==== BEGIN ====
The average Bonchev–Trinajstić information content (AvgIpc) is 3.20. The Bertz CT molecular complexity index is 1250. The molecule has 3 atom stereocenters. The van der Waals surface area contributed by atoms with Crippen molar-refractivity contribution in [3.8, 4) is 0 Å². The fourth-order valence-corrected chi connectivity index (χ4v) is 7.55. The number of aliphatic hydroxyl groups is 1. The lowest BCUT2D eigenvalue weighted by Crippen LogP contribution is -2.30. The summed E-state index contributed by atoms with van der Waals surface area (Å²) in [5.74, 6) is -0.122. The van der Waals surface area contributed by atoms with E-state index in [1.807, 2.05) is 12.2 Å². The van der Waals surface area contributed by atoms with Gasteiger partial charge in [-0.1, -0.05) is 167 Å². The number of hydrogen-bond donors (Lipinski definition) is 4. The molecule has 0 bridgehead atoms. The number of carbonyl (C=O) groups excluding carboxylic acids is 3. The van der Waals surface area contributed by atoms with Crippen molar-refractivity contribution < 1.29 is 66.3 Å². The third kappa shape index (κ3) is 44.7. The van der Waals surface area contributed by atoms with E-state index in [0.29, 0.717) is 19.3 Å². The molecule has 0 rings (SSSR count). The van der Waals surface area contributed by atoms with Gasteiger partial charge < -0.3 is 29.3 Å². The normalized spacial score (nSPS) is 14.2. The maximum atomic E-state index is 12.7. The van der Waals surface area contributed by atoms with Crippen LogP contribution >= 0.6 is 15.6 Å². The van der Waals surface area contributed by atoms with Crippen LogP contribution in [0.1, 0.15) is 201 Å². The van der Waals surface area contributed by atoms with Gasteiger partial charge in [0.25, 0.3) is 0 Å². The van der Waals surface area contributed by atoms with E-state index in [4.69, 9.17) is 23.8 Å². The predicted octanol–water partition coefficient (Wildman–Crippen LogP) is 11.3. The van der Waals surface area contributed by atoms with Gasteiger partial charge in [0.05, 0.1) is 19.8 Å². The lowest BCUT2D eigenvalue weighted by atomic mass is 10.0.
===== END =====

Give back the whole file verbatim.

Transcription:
The average Bonchev–Trinajstić information content (AvgIpc) is 3.20. The Bertz CT molecular complexity index is 1250. The molecule has 3 atom stereocenters. The van der Waals surface area contributed by atoms with Crippen molar-refractivity contribution in [3.8, 4) is 0 Å². The fourth-order valence-corrected chi connectivity index (χ4v) is 7.55. The number of aliphatic hydroxyl groups is 1. The lowest BCUT2D eigenvalue weighted by Crippen LogP contribution is -2.30. The summed E-state index contributed by atoms with van der Waals surface area (Å²) in [5.74, 6) is -0.122. The van der Waals surface area contributed by atoms with E-state index in [1.807, 2.05) is 12.2 Å². The van der Waals surface area contributed by atoms with Gasteiger partial charge in [-0.1, -0.05) is 167 Å². The number of hydrogen-bond donors (Lipinski definition) is 4. The molecule has 0 bridgehead atoms. The number of carbonyl (C=O) groups excluding carboxylic acids is 3. The van der Waals surface area contributed by atoms with Crippen molar-refractivity contribution < 1.29 is 66.3 Å². The third kappa shape index (κ3) is 44.7. The van der Waals surface area contributed by atoms with E-state index in [0.29, 0.717) is 19.3 Å². The molecule has 0 rings (SSSR count). The van der Waals surface area contributed by atoms with Gasteiger partial charge < -0.3 is 29.3 Å². The normalized spacial score (nSPS) is 14.2. The maximum atomic E-state index is 12.7. The van der Waals surface area contributed by atoms with Crippen LogP contribution >= 0.6 is 15.6 Å². The van der Waals surface area contributed by atoms with Crippen LogP contribution in [0.1, 0.15) is 201 Å². The van der Waals surface area contributed by atoms with Gasteiger partial charge in [0.25, 0.3) is 0 Å². The van der Waals surface area contributed by atoms with E-state index in [4.69, 9.17) is 23.8 Å². The predicted octanol–water partition coefficient (Wildman–Crippen LogP) is 11.3. The van der Waals surface area contributed by atoms with Gasteiger partial charge in [0.05, 0.1) is 19.8 Å². The lowest BCUT2D eigenvalue weighted by atomic mass is 10.0.